Fast green locomotives coming to Michigan

By KAREN HOPPER USHER

Capital News Service

LANSING — Greener trains are coming to the Great Lakes region.

Technically, they’re locomotives. That’s the part of the train that does the pushing or the pulling. The Siemens Chargers, which are due to arrive by fall, meet the Environmental Protection Agency’s “tier four” standards.

Tier four is the agency’s highest standard for emissions.

Besides leaving a smaller carbon footprint, the locomotives can get up to speed faster than older models. A 94-mile section of track between Porter, Indiana, and Kalamazoo, Michigan, for example, could see trains flying through at 110 miles per hour without a long acceleration period. Continue reading

UP scientists writes guide to fruit flies

By CARIN TUNNEY

Capital News Service

LANSING — A common ancestor of fruit flies and humans emerged about 600 million years ago, long before the formation of the earth’s continents as we know them today.

Scientists discovered the link in the early 1900s, opening the floodgates to genetic research.

Fruit flies are cheap, grow rapidly and are easy to mutate. Their genetic likeness to humans allows researchers to study diseases like cancer, diabetes and immune resistance.

That makes them a model species for genetic research, said Thomas Werner, a professor of genetics and developmental biology at Michigan Technological University.

Werner recently co-authored a book “Drosophilids of the Midwest and Northeast,” which gives fruit flies overdue accolades. Continue reading

Seeking ‘Eureka!’ cries to solve environmental problems

By TALITHA TUKURA PAM

Capital News Service

LANSING — The state’s $1 million incentive for anyone who comes up with a new and innovative solution to prevent Asian carp from entering the Great Lakes.is part of a trend in using cash incentives to crowdsource and solve natural resource problems.

For instance, Michigan State University recently sponsored a challenge to redesign water foundations. The winning team won $15,000.

“The students are innovative and energetic and we were very excited to support student team learning and effort through problem solving,” said Professor Joan Rose, an MSU expert in water quality and public health safety.

Another example: The Michigan Design Council has sponsored contests for K-12 students to develop products to better enjoy the state’s water and winter. Continue reading

Invasive species gang up on native crayfish

By NATASHA BLAKELY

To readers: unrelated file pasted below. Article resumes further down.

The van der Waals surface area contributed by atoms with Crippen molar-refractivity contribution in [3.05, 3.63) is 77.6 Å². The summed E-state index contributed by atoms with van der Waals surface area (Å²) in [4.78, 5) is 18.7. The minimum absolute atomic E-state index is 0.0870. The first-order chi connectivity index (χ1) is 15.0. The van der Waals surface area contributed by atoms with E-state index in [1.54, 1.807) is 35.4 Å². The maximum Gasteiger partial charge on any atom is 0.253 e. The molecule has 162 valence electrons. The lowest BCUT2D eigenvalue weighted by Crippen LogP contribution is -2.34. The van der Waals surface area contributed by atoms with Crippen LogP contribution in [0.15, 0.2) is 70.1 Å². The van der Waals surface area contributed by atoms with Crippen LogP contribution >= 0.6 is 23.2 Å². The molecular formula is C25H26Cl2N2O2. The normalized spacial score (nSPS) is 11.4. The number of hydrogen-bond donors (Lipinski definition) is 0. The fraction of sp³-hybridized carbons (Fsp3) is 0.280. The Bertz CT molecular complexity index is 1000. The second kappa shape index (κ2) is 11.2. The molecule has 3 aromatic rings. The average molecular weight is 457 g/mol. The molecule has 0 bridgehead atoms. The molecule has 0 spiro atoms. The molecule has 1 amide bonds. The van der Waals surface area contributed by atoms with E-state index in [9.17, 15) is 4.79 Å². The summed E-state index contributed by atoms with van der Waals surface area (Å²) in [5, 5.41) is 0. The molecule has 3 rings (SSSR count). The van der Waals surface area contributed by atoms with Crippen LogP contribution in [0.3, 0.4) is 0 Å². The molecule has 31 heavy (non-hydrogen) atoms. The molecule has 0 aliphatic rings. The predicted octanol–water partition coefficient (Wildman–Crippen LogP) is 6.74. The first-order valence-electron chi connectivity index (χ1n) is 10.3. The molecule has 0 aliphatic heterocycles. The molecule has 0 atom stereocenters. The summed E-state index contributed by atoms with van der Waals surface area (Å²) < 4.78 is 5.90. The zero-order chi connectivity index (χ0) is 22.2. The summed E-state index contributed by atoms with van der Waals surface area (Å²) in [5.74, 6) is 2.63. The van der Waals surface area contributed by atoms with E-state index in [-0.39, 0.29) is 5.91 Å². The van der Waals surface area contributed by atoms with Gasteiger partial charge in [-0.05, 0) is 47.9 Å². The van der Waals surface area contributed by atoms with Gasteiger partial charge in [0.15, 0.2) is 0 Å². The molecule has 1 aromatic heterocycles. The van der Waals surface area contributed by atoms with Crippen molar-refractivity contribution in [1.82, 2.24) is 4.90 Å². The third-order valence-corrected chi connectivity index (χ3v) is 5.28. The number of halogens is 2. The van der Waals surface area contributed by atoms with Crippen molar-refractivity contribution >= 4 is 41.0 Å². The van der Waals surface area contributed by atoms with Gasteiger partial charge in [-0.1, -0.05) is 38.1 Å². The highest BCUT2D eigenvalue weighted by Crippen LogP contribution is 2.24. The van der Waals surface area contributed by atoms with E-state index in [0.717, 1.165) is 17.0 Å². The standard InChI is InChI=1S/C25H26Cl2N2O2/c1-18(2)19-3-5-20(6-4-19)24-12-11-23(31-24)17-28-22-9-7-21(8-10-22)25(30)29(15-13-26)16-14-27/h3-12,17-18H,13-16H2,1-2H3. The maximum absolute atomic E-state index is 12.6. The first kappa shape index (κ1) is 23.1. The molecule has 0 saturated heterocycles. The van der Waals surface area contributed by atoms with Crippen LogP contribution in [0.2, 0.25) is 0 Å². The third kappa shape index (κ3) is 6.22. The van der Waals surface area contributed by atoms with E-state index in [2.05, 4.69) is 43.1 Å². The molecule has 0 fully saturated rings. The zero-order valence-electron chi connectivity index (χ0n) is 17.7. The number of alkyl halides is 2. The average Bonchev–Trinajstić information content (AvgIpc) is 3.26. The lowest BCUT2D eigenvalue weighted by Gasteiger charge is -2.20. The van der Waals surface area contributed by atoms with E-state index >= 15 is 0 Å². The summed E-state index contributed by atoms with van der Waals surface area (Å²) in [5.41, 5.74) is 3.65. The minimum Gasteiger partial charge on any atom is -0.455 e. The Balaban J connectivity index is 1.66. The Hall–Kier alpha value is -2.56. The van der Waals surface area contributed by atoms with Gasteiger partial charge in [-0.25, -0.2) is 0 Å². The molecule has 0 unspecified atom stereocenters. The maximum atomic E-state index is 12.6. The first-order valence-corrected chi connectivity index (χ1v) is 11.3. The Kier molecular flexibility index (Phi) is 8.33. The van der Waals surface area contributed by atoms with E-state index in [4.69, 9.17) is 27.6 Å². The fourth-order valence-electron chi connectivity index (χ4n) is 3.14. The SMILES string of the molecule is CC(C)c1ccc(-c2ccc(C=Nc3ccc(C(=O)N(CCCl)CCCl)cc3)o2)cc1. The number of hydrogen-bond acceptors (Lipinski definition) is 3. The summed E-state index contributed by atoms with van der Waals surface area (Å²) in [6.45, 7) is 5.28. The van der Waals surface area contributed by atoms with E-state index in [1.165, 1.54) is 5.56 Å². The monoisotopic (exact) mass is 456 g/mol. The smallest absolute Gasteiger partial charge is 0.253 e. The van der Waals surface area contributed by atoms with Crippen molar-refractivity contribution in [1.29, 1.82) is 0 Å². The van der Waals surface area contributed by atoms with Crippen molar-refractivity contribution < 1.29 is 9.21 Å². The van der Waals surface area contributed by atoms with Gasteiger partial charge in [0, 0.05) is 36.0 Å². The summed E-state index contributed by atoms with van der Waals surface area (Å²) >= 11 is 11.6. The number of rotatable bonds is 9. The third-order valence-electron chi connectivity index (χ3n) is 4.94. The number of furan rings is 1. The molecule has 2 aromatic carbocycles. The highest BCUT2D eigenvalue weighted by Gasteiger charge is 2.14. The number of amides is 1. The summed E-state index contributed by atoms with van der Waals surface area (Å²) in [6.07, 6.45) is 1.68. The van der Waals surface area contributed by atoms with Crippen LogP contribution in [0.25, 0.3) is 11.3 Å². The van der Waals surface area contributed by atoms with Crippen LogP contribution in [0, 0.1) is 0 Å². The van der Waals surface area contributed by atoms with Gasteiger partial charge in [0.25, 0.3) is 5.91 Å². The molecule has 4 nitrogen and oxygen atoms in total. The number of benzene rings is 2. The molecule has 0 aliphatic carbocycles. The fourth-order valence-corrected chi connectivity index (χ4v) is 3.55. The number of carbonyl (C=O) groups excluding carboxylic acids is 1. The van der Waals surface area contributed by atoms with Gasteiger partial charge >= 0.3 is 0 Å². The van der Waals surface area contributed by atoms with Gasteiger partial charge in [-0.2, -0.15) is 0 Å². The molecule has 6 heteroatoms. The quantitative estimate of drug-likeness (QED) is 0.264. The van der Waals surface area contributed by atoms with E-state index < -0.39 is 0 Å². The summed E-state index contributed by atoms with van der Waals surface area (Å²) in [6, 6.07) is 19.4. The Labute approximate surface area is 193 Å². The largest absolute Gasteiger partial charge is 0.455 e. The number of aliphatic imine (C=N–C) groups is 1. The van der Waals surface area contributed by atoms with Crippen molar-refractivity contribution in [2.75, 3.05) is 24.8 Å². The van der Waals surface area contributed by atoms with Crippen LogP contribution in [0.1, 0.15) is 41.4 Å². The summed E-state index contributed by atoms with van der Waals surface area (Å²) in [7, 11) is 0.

Capital News Service

LANSING — Invasive species in the Great Lakes are ganging up against native species.

A new study looking into invasive zebra and quagga mussels’ relationship with invasive rusty crayfish illustrates how the harm they cause together can be greater than either of them alone.

“What we found was that these invasive crayfish are really good at exploiting the resources provided by the (invasive) mussels,” said Mael Glon, who worked on this research while pursuing a master’s degree at Central Michigan University. “I don’t just mean eating them, because they are eating them, but they’re also eating what grows from what’s filtered from the mussels.”

The study was a collaboration between Central Michigan University (CMU) and Chicago’s Shedd Aquarium. It tested how the presence of the invasive mussels affected the growth and activity of both the invasive rusty crayfish and the native virile crayfish. The study funded by Michigan Sea Grant found that the mussels’ presence led to increased growth and activity of the invasive crayfish, but not the native ones. Continue reading

Two species – one to preserve, one to control – challenge dam removal

By IAN WENDROW

Capital News Service

LANSING — A proposed dam removal along the Grand River faces significant delays due to its potential to disrupt river ecosystems. The environmental risks involve the fate of two species: sea lamprey and snuffbox mussels.

One needs to be kept out while the other needs to be protected.

The Sixth Street Dam in downtown Grand Rapids was installed in the mid-1800s to help ship milled logs downstream by controlling the water’s height and flow. It drowned the river’s naturally occurring rapids, allowing logs to float over them.

Eventually log transportation no longer relied on the river, but the dam remained.